"The mujahideen have now acquired such strength that neither Pakistan nor NATO can fight against us. The Taliban are standing on both sides of the border. More operations breed more Taliban, and this time the Taliban will rule the whole region," Maroof said confidently.
Jarrah summoned a few armed men and we took a long walk on a mountain trail, ending up at a goat farm.
This was the Taliban's missile battery, comprising about 200 Russian-made rockets, which the Taliban call Sakar 20. They are 2.5 meters long with a range of about 30 kilometers and the capacity to devastate an area of about 100 square meters. The Taliban's Sarkano district battery has six donkeys to carry the weapons.
"We use these donkeys to carry the missiles and other equipment when we attack an enemy installation. In this terrain, donkeys are the only 'vehicles' that can be used as transport," Jarrah said.
"These missiles come from old dumps of weapons the Taliban recovered after the fall of the communist government in Afghanistan [in the early 1990s]. Russian technology is far superior to American," Jarrah said, and illustrated his point by taking out his Russian-made pistol.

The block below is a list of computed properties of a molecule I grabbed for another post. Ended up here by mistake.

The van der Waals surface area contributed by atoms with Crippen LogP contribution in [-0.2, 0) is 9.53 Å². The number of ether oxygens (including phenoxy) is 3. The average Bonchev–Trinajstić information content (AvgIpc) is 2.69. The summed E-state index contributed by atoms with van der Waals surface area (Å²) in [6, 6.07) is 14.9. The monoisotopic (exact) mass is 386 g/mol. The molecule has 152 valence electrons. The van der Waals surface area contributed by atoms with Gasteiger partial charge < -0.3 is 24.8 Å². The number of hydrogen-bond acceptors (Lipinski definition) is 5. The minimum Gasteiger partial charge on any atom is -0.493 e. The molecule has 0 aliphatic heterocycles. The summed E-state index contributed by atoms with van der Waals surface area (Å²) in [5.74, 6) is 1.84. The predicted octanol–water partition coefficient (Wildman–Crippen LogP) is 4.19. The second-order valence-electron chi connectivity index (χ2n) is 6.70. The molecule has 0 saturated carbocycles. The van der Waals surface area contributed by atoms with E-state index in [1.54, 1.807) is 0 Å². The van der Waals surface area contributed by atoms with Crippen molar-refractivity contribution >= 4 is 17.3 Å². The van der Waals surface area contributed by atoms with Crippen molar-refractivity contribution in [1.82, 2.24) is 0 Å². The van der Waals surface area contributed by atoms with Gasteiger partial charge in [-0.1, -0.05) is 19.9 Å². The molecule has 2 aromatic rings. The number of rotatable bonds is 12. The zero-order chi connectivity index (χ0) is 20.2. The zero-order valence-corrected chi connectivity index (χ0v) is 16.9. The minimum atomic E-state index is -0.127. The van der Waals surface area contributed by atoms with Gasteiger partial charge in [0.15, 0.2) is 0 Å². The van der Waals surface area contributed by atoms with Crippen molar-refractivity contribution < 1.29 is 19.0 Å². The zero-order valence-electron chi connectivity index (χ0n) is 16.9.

"This pistol works like a revolver and you don't need to cock it like American pistols. It belonged to the Russian special forces. We have mostly Russian weapons stocks, but we have recently started using American weapons recovered from American troops or the Afghan National Army," Jarrah explained.
Behind the simple structures, I see the formation of a very well-trained army which was non-existent even a year ago. Only three years ago, the Taliban did not have a central command, secure bases, and the motivation they now obviously possess.
The ideologues of the neo-Taliban were raised and trained by the Pakistani military to bleed India, and now, using the same techniques, they aim to bleed NATO and the Pakistani Army.
But it was time to run - I had an appointment that evening with these Punjabi ideologues.
Next: The Punjabis: From proxies to diehards
Syed Saleem Shahzad is Asia Times Online's Pakistan Bureau Chief. He can be reached at firstname.lastname@example.org